February 27, 2008
by Roman Bystrianyk/Health Sentinel
Autism, attention deficit hyperactivity disorder (ADHD), dyslexia, mental retardation, lowered IQ and other learning and behavior disorders are very common in today’s American children. The occurrence of these learning and developmental disabilities (LDDs) appears to be rising with between 5 to 15 percent of all children under the age of 18 in the United States affected. In general, these disabilities have significantly increased over the past 40 years and now affect more than 12 million children in the United States.
On February 20, 2008 The Collaborative on Health and the Environment’s Learning and Developmental Disabilities Initiative published a Scientific Consensus Statement on Environmental Agents Associated with Neurodevelopmental Disorder. This statement signed by more than 50 national and international health professionals and scientists summarizes the most recent science about environmental contaminants associated with learning and developmental disabilities. The report that was drafted by this prestigious group contains over 200 scientific references.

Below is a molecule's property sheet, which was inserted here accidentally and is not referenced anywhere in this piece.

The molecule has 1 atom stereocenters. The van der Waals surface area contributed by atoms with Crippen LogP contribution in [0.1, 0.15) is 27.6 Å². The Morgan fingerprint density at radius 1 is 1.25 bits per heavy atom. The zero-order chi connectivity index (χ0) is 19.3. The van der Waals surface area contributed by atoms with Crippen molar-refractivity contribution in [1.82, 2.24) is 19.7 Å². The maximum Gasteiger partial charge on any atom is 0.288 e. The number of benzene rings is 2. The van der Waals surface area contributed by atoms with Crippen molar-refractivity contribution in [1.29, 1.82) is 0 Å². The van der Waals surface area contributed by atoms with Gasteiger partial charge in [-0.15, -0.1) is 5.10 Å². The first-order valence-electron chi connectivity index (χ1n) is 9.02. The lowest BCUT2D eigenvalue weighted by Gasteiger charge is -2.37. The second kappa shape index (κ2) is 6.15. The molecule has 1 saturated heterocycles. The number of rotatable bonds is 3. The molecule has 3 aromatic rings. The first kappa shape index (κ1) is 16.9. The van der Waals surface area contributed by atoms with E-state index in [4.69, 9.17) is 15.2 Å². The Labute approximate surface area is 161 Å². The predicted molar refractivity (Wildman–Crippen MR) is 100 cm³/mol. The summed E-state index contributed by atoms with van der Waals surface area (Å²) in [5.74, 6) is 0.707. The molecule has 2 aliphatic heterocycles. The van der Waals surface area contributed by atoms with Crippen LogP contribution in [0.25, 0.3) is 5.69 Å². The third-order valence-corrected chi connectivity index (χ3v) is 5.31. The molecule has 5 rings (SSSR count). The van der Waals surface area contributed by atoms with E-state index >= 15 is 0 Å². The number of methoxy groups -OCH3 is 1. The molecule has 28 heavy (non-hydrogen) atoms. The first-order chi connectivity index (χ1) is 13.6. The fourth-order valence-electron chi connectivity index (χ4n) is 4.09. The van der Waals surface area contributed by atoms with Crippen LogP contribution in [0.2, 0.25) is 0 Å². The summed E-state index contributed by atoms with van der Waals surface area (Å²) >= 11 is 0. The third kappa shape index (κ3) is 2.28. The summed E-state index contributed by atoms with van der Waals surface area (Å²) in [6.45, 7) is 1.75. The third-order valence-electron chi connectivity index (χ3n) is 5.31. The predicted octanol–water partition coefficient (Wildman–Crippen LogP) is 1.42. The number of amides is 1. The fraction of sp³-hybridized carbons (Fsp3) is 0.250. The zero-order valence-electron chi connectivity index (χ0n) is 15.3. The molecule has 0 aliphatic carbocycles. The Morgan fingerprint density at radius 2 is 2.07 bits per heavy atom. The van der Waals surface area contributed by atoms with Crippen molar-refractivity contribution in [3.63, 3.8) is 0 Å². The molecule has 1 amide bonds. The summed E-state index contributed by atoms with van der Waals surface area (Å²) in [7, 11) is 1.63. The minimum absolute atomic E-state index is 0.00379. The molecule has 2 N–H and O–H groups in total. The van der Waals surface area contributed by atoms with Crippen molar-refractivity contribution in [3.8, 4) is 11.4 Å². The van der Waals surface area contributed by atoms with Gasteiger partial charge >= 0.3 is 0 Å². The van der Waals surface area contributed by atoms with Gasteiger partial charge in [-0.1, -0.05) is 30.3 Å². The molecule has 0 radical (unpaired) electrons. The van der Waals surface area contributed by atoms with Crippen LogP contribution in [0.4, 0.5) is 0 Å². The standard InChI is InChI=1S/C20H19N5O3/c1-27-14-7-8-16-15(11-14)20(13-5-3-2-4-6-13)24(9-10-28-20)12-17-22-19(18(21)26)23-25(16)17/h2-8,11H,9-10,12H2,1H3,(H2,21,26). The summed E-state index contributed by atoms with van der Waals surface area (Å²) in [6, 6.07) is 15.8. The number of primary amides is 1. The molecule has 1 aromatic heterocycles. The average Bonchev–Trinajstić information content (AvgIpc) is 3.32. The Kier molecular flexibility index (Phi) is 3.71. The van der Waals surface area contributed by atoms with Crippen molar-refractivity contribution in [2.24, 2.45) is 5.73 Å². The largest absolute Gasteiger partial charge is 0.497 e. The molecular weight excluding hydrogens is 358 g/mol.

“We know enough now to move on with taking steps to protect our children. This document pulls that knowledge together to further this vital effort,” said reviewer Martha Herbert, PhD, MD, an assistant professor of neurology at Harvard Medical School and a pediatric neurologist with subspecialty certification in neurodevelopmental disabilities at the Massachusetts General Hospital in Boston.
Exposure to a wide variety of chemicals is now an unavoidable fact of modern life. Approximately 3,000 chemicals are manufactured in amounts over 1,000,000 pounds each year. Read the rest of this entry »